Four year olds

What communication skill should my four year old have?

Four year olds are confident communicators. They are able to speak clearly and fluently in long and complex sentences.

Four year olds should be able to:

  • understand and use a wide variety of words.
  • construct complex sentences using joining words (conjunctions) such as: and, then, so, but, because.
  • use most grammar correctly including pronouns: he, she, his, hers, him, her, I and verb tenses: jumps, jumped, will jump, is jumping. Your four year old may still have difficulty with some irregular plurals such as “mice” and irregular verbs such as “fell” but they should use mostly adult grammar.
  • be able to hold a conversation, listening and responding to what the other person says for a number of turns.
  • be able to use language to join in groups and play cooperatively with other children.
  • be able to describe something they have done in another time or place.
  • be able to retell a familiar story from a book.
  • be able to tell how to do something familiar with a number of steps such making a sandwich or brushing your teeth.
  • follow instructions with a number of steps.
  • ask and answer who, why and how questions.
  • pronounce most words correctly, though they may still have difficulty with later sounds such as “r” and “th” and long words such as “hospital” and “spaghetti”.

Children who have developmental delay, a family history of speech, language or learning problems, a history of middle ear problems and children from multiple births are at particular risk of developing communication problems.

If you are concerned that your child cannot do some of these things an assessment with a qualified speech pathologist can help by:

  • Telling you where your child’s development is compared with other children of the same age
  • Suggesting some strategies and activities to help your child develop any skills they may need to learn.
  • Letting you know if your child would benefit from some speech therapy
  • Advising you if there is anything else that should be checked such as hearing or general development.

Support in the preschool years can be helpful in preventing further difficulties later on which can impact on your child’s learning and literacy at school, so don’t hesitate to ask for help if you think your child needs it. For more information on assessments browse our website.

How do I develop my four year old's language skills?

If you are concerned that your child does not speak as well as they should or just want to help them get ready for success at school here are some ideas to help your child develop strong communication skills:

To develop your four year old’s understanding try to talk at a level just above the level your child uses themselves. If your child uses sentences of five words, make yours just a little longer. Introduce new words and concepts as you talk with your child. Repeat the new word or idea a number of times to help your child learn and remember. Use the new word in different settings so that your child develops a deeper understanding of the word.

To develop your four year old’s use of language repeat back their sentences to them now and then fixing up any mistakes. “I’ve got cold foots” “Cold feet, oh no let get some warm socks”. This will help them gradually learn adult grammar and pronunciation. Gently emphasise your change but make sure you also sound interested and positive. Also add extra words and ideas to what your child says; “I found a sock” “You found a long, stripped sock, lets find another one to match, let’s find another long, stripped sock”. Most importantly listen to what your child has to say and make talking together a positive time for both of you.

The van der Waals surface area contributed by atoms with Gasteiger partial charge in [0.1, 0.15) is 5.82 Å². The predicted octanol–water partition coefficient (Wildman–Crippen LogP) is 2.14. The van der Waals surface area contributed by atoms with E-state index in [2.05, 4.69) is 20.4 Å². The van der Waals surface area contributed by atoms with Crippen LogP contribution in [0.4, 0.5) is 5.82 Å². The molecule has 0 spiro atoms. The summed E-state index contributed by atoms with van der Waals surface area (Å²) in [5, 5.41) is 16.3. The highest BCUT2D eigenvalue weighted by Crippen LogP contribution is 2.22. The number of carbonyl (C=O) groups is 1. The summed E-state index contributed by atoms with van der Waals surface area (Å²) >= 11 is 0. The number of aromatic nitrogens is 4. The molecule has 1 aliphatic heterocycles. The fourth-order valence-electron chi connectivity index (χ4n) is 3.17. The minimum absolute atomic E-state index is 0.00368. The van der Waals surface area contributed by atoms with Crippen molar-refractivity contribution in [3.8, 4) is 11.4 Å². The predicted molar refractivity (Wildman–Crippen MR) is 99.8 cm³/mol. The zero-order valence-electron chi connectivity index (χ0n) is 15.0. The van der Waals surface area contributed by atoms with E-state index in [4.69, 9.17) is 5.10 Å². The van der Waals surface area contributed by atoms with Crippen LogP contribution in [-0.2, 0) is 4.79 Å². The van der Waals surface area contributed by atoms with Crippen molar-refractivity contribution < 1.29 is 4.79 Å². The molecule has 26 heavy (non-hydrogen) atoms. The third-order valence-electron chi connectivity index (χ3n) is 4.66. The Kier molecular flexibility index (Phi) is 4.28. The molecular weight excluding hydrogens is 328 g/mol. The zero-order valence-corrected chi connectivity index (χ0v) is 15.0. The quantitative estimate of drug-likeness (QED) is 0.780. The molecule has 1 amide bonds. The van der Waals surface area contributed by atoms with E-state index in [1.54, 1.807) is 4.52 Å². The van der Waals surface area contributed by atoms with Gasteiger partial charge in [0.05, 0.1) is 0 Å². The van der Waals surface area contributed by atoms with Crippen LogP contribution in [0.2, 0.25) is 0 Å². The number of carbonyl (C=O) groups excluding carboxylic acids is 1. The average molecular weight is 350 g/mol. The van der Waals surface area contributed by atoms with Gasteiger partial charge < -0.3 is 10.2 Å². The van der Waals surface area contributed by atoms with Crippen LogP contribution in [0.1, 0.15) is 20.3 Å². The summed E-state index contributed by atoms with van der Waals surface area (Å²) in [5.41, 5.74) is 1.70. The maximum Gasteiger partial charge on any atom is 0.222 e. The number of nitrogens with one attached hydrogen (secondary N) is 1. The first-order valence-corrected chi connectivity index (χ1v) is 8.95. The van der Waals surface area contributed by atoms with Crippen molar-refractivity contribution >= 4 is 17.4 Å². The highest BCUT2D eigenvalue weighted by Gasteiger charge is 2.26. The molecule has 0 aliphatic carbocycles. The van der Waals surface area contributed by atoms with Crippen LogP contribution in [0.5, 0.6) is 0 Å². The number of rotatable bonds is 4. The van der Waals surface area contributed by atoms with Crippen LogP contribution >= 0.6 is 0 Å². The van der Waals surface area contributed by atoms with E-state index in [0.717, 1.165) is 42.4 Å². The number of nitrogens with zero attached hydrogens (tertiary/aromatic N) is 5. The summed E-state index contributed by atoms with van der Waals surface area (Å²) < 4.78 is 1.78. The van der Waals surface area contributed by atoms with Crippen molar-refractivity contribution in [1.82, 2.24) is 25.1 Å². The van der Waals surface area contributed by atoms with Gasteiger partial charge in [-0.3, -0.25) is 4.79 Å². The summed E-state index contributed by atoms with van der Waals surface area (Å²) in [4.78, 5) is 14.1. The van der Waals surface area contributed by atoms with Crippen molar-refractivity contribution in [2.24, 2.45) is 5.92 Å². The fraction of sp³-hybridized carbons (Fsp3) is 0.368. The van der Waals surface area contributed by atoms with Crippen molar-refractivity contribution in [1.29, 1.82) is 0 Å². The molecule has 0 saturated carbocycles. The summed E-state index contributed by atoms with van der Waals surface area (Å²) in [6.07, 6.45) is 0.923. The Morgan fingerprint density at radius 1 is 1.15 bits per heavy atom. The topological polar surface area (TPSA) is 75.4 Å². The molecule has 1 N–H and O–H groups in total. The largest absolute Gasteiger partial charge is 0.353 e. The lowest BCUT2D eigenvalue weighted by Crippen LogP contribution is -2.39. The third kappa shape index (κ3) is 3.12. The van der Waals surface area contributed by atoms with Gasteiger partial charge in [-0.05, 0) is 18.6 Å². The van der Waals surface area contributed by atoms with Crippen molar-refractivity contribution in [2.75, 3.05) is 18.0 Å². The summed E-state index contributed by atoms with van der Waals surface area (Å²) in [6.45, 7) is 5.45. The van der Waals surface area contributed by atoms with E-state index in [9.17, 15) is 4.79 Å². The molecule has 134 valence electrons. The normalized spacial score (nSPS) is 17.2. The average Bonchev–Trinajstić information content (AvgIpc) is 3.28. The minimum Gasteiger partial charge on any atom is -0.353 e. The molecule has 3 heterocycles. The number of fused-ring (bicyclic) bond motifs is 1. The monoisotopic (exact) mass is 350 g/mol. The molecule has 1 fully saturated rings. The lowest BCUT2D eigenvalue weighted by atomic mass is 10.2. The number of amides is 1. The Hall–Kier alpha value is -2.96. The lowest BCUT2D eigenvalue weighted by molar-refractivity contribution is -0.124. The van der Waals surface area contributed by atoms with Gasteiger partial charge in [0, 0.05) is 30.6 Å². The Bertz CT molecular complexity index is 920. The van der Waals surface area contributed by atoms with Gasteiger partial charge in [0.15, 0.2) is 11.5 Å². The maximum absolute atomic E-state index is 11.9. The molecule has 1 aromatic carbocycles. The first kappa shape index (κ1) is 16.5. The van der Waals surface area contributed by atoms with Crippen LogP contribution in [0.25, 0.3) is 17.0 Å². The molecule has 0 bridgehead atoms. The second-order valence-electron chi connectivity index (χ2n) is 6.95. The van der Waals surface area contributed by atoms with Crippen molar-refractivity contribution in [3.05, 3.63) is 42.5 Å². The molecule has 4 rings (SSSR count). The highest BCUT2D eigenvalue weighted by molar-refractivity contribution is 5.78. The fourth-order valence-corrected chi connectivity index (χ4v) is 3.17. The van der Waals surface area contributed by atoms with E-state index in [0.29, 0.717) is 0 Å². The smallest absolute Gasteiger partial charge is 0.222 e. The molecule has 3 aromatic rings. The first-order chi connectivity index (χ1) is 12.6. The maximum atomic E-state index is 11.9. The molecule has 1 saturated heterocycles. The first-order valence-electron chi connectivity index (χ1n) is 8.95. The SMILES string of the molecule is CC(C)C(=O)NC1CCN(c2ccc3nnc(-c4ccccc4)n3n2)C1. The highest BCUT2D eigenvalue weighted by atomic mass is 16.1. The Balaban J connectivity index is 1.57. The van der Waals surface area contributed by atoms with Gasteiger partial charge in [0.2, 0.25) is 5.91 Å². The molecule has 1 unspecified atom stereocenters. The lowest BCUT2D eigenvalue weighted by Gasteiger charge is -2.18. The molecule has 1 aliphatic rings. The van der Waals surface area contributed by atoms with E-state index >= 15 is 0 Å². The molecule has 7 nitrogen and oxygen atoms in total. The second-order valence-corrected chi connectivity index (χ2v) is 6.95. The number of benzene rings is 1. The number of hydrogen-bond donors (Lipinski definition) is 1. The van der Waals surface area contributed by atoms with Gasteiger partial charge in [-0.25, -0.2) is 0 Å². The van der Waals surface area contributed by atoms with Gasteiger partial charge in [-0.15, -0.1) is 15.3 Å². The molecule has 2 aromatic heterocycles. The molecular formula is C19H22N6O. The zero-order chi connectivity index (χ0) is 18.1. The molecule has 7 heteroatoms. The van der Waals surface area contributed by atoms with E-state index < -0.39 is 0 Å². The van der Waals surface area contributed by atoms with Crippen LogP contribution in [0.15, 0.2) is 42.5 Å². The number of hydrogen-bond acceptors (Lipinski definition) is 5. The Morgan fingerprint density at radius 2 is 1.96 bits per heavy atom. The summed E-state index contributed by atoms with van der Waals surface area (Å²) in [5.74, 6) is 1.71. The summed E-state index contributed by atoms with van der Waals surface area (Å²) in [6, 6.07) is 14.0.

Ideas for developing language skills

Play word games such as: “I went to the shop and I bought …….” Each person must repeat what has previously been bought before adding their own to the list. If your child finds it difficult to remember what is said cut pictures from junk mail to make cards and turn over the cards in turn and name them as you play. Try variations such as I went to the zoo, jungle, park, beach etc.

Go for a walk and talk about the things you see. Collect things to bring home and keep such as: feathers, stones, leaves. Look at them closely maybe with a magnifying glass and talk about the colour, shape, texture, size and weight of each thing.

Play hide and seek with toy animals or dolls. Once they are found talk about who was found where i.e.: “The horse was under the big, blue chair”. Use lots of describing and position words.

Make some sequence cards. Use a digital camera to take a series of photos of your child doing familiar activities such as brushing their teeth or making toast. Print them out, cut them up and see if your child can put them in order and tell you what they are doing. Once familiar activities are easy for your child use more complex activities and take more pictures, such as craft and cooking activities.

Make your own books. Take your camera along on an outing and take a series of photos through the day. When you come home print them out and slip into a mini photo album. With your child write a sentence or two for each picture. Use a story beginning structure of “when, who and where” e.g. One day Max went to the beach” and an ending structure with a feeling word or two “at night-time Max went home feeling happy and tired”. Write your story in past tense and use some feeling words, describing words and direct speech “Max said “Wow”. These will help your child understand how stories are structured, an important pre-literacy skill.

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